Seelig is also known for calling magnesium "the silent guardian of our hearts and arteries" and "necessary for life". In addition, Dr. Carolyn Dean has referred to magnesium as "the missing link to total health".

Recently at the time of this writing, a massive study of 60,000 Japanese people between the ages of 40 and 79 concluded that sufficient magnesium intake cuts the risk of heart disease in half! The people in the study were tracked for almost 15 years, so these research findings are more than solid.

Meanwhile, other recent research involving 7,664 Dutch men and women split the participants into five different groups based on magnesium levels. Those in the bottom 20 percent for magnesium intake were 60 percent more likely than all others to suffer from ischemic heart disease -- and, they were also 70 percent more likely to die from it than anyone else suffering from it in the other groups!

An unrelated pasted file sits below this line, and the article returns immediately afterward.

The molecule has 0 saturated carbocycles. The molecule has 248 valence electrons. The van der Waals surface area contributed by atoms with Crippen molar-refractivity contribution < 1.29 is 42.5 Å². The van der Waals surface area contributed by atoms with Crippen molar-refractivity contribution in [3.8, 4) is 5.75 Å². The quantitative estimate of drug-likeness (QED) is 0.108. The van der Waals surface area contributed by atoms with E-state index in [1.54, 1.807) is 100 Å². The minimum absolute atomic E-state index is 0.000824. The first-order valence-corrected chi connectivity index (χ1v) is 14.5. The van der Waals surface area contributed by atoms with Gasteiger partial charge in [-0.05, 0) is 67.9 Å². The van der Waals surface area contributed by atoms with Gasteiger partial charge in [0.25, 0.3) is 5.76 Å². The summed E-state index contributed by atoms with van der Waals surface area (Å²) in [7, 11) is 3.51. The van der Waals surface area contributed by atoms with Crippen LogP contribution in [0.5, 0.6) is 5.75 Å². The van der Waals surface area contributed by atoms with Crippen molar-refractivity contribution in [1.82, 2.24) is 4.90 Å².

Why Are Our Magnesium Levels Chronically Low?

As a society, our favorite modern foods are, typically, refined foods. They're refined because processing them gives them longer shelf life, makes them easier to cook and bake with, brings down their price, and makes them easier to digest. (We're all about the quick energy fix today, you know.)

Unfortunately, there are negative effects of this refinement process which far outweigh the supposed benefits. And one of the most negative of all effects is to strip foods that contain magnesium naturally of all or almost all of this most precious mineral.

As if that weren't bad enough, our modern world is also replete with dietary and lifestyle norms that deplete us of the magnesium that we do get into our bodies. These include:

  • Prolonged high stress levels (under high stress, the body burns up more magnesium)
  • Excessive caffeine consumption (diuretics cause our kidneys to flush out magnesium)
  • Irresponsible alcohol consumption (another diuretic)
  • Drinking dark-colored sodas (the phosphorous in these drinks chemically binds to magnesium and transports it out of the body)